A Christian Science Monitor feature today tackles the whole "can celebrities do anything about African genocide even though they are mostly brain dead" question, pitting celebrities (Mia Farrow, Spielberg) with a keen enough understanding of the nuances of foreign policy to realize adequately protesting Darfurian genocide requires boycotting the Olympics all the way in China, against dumb celebrities who go to Africa to adopt orphans they are too dumb to realize aren't actually orpans (Madonna). They talk to David Banda's sad father, and about how Kabbalah isn't really so widely-practiced down there, but the whole thing reminded usof the story of this week's New York Magazine story on real-life New Yorkers who go steal African babies so their families can look like Brangelina's.
In one section, a family takes their biological child Malcolm with them to Ethiopia to adopt a child whose mother can no longer afford to feed her.
Malcolm had gone along with his parents on the trip. It is a journey he remembers as utterly surreal: "When I got to Ethiopia, I was like, 'I'm not in Ethiopia! It's just a dream!'" In America, Malcolm had watched videos of Mesta and was excited to meet his sister, but after he arrived in Addis Ababa, he felt overwhelmed. "It's so sad! It's so sad!" he said over and over.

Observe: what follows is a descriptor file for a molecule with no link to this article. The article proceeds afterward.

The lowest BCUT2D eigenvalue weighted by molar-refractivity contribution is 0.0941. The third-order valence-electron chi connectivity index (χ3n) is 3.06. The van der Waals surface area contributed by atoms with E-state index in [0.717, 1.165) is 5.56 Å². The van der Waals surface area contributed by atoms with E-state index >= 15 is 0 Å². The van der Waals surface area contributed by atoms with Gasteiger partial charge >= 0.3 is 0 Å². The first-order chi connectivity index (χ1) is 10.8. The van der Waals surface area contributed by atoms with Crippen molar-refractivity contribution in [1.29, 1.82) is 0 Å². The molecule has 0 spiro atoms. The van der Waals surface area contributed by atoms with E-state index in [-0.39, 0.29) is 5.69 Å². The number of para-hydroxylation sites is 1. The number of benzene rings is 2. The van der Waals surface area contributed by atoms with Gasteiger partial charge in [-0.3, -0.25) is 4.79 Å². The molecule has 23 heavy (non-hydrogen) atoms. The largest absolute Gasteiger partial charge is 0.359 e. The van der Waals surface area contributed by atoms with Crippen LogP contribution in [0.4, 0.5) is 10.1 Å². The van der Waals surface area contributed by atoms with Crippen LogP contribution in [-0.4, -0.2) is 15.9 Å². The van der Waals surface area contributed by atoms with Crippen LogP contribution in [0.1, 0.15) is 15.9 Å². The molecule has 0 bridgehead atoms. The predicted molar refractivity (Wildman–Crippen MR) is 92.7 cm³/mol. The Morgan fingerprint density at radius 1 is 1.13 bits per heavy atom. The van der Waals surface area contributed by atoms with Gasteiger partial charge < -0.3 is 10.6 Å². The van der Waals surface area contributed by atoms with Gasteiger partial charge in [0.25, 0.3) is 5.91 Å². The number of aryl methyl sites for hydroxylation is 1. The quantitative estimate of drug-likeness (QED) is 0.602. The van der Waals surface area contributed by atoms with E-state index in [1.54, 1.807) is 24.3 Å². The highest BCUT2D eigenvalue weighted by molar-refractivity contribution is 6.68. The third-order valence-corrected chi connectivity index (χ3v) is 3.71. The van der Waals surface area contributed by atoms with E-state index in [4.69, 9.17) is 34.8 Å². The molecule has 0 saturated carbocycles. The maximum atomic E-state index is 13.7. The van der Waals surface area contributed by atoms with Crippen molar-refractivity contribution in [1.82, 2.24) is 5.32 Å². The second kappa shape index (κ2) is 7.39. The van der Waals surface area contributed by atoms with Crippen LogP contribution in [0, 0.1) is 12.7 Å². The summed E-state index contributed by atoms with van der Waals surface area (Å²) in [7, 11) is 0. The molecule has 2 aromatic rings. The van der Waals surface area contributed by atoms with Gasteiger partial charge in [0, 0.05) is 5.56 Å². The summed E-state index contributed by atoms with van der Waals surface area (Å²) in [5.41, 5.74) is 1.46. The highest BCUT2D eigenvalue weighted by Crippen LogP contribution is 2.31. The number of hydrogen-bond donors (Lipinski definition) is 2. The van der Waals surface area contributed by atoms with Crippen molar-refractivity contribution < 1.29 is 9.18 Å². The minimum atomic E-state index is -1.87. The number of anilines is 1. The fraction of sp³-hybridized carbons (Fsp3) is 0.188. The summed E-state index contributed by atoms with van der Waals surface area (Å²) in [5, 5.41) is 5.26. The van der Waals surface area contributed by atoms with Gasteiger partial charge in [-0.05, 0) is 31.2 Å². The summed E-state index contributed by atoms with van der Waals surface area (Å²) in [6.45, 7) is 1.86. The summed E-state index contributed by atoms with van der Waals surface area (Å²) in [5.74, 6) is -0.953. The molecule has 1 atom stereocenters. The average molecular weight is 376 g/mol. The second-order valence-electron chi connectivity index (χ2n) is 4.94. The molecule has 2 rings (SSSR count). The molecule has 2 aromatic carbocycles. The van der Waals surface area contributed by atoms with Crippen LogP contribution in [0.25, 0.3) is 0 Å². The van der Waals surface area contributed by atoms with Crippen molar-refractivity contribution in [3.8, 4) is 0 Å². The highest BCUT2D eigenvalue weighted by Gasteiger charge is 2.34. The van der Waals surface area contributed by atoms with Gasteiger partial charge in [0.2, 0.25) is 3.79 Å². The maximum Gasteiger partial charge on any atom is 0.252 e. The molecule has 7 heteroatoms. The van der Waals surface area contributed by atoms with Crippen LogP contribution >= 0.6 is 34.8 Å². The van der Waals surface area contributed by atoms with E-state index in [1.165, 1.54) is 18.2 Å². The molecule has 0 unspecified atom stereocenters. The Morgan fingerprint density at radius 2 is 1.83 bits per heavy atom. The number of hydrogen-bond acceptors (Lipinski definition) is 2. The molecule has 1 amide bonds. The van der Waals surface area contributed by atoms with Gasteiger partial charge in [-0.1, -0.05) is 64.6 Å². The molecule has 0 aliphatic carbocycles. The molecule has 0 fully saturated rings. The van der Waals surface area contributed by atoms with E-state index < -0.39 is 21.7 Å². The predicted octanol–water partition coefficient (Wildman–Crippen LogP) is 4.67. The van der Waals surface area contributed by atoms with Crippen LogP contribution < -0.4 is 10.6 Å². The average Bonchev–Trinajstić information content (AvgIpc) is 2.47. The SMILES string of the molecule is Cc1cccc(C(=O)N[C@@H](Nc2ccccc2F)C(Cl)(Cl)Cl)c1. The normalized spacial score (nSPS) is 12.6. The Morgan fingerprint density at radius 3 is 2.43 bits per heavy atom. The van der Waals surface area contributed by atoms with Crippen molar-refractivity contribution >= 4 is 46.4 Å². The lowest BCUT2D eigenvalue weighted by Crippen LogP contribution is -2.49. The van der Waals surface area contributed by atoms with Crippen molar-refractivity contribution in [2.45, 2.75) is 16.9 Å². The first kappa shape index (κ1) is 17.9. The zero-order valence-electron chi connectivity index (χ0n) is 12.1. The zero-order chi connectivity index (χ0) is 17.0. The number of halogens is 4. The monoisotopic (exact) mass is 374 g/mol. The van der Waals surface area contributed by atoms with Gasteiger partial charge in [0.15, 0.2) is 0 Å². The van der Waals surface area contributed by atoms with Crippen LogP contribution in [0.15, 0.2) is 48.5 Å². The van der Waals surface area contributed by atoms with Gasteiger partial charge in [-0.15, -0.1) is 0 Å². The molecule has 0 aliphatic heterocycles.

Malcolm, by the way, is six. Which reminded us: six-year-olds get a lot of shit for their narcissism, and not too much credit for their foreign policy expertise, but at the end of the day, they're people too. People with feelings who recognize other people with feelings and are capable of recognizing when something is "so sad." And like realizing that the world is "so sad," it's not such a bad lesson to realize that other people also realize this, and are occasionally moved to do something about it, and blah blah blah too bad Madonna couldn't really get this through to young Lourdes before she became bitchy queen of the middle school.